As I write this, I casually glance at the calendar, just to see the date since, like most of you, I’ve lost all track of time. I saw that, if life was normal (will it ever be?), I would be working with a group of gorgeous travelers on one of my groovy Italian adventures on the Amalfi Coast, in the town of Ravello, staying at Villa San Cosma. It hot me like a brick and then I drifted off my focus on writing and began thinking about the things I love and miss in Italy.
I dreamed I was in Pompeii with our adorable and viciously smart guide, Antonio Mosca whose passion for this ancient city is unrivaled. His stories are so engaging and compelling that you’re sure that if you look down, you would have Roman sandals on your feet as you walk the dusty roads of this once-thriving metropolis.
I came back to reality feeling nostalgic for the people I love in Italy and the blessings of so many wonderful adventures. I know I will be there again; I know my heart will be full again.
I thought of the hot, sharp flavor of my first espresso sipped at the Rome airport upon landing. I thought of the glorious breakfasts and dinners we serve on an outdoor patio with a breathtaking view of the Amalfi Coast as the backdrop; Roberta and Marialuisa working with us and making us feel comfortable and at home from the first moment we arrive. I thought of the cold crisp glasses of Prosecco sipped poolside after a hot day of touring. I thought of the laughter of my kitchen, (well, mine for 2 weeks…) with our wonderful partners in crime, Eric and Madinad, putting together meals, snacks and desserts to delight our intrepid guests. I think it’s the laughter I miss the most.
I dream of the days when we will again wander the streets of ancient cities and towns, sipping espresso and a bit of local wine in Tuscany with my beloved friend and guide, Elisabetta. I dream of the perfect thin-crust pizza put in front of me in Naples and a wild vegan feast served by Antonella at her Secret Terrace, where we eat perfectly cooked dishes and dance the night away by her pool.
In the meantime, I cook.
That’s how I will content myself this summer; this weird (for me) summer without travel and adventure. I will nurture my city garden and enjoy meals alfresco with the people I love the most. I will continue to cook fresh food to keep my family healthy and my heart light. I will delight in every flavor, every sensation, every hug; every joyful emotion as we slowly and carefully emerge from the throes of this pandemic.
I will find solace in the same room where I find joy, my kitchen. My wish for all of you, as summer begins is that you are safe, well and blessed during these warm sunny days. I hope you cook and nurture your loved ones and yourself. I hope you never forget the joys of cooking at home, even as we open up our lives again; venture out again and gather together, eat in restaurants. It’s at home that we create the strength and health that will ultimately get us through this pandemic.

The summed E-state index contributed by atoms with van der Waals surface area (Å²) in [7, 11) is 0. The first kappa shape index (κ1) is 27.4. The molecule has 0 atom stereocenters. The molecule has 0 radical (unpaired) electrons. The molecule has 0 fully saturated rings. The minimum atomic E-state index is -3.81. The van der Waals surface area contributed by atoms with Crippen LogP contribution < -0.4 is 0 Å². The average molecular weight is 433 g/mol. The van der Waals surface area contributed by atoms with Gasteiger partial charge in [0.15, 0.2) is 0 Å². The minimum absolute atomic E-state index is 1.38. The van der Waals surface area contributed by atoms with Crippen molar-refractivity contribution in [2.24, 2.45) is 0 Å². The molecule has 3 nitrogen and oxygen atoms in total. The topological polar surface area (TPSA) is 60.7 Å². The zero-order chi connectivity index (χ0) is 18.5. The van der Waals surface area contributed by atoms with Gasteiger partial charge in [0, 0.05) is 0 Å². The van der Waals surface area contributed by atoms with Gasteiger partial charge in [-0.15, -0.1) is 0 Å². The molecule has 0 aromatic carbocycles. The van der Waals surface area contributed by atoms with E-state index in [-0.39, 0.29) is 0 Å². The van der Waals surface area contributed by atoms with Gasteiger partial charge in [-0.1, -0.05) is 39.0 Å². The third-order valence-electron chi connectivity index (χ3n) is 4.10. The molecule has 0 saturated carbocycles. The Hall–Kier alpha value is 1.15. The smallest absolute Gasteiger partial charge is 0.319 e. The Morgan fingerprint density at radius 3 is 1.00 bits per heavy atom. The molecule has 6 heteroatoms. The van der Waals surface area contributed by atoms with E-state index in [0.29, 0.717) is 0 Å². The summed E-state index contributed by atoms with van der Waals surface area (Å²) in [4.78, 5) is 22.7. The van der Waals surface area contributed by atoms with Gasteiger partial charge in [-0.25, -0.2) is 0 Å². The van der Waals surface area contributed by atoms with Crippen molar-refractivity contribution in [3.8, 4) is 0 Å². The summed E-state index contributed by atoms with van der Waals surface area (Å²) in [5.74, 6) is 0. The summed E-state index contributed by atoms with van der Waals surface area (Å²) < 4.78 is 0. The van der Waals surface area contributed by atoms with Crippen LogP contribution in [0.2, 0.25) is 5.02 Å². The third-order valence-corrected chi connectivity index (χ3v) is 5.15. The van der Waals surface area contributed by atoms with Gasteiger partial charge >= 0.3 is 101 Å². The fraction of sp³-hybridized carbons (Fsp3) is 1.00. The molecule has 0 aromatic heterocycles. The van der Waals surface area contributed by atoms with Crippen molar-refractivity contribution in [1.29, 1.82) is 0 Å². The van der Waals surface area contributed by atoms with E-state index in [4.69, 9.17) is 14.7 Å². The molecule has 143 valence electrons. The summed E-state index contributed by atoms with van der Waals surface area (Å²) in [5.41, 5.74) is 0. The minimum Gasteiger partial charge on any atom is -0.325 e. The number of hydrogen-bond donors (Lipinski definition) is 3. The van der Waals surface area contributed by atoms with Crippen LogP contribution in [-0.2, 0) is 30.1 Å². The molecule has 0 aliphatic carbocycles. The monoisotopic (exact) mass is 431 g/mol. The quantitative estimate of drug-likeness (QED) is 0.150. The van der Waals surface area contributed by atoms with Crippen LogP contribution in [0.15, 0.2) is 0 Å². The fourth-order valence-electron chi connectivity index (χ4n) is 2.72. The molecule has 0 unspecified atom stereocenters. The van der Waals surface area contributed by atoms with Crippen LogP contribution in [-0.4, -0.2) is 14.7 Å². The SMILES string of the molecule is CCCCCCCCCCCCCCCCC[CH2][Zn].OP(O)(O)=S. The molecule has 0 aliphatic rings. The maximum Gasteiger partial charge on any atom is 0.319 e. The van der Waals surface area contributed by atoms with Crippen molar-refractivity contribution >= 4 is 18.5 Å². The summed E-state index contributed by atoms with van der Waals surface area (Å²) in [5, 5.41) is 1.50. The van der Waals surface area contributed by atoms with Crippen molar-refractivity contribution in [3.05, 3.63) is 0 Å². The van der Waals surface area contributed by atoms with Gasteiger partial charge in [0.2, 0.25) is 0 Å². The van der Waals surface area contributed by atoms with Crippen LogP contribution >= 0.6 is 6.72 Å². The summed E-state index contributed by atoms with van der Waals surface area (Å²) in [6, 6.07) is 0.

It’s important to remember what foods nourish us and what foods rob us of our wellness. I listen to the experts every day and only one medical expert has hinted at the real inconvenient truth of the pandemic: that because of our food choices, more Americans are sick than well, 88% to be exact. Watching this interview, I was shocked back to harsh reality.
How could this be the case? How was this possible? Even with what I know, what I do for my living, my mission; this fact astounded me. I knew that for the most part, Americans don’t consider the impact of food choices on their health, either for economic or sentimental reasons. But I had no idea things were this…stark?
How could we even begin to cope with a pandemic when our bodies are so over-burdened by our food choices that we have no resources with which to fight off disease? No wonder COVID 19 has taken such a massive toll on us.
What do we do? We look backwards. We look at our ancestors and how they cooked. For most of us, our grandparents ate locally and mostly unprocessed seasonal foods. Even if they ate animal foods. We have come so far from what humans are built to consume that it’s shocking.
I once read a study done by an expert who said that humans evolved from Paleolithic to omnivorous over thousands of years and our bodies adapted to our changing diets. But our modern food has changed so dramatically in the last 50-60 years that our bodies can’t keep up meatbolically; there’s been no time to evolve to be able to digest so much of what we call food.
As a result, our bodies are undernourished, even at a time when obesity has become a worldwide epidemic. The lack of real living food has left us metabolically weak and unable to fight off disease as well as we should be able.
So in my view, one of the myriad of reasons that this pandemic has taken such a toll on us is simply that we are not nourished in a way that allows us to fight off infection. Certainly there are populations that are vulnerable by their very nature, but for most of us, this pandemic has laid bare so many of our frailties: economic inequality; social injustice and for me, how our food choices have left us vulnerable to disease.
I have high hopes for people. I hope this pandemic reveals us to be kinder and more aware of our footprints on the planet. I hope we realize how much we need each other; that life is a collaborative art. Mostly, I hope we begin to see the impact of food on our wellness and pass our healthy habits to our children so future generations are not flattened by another pandemic.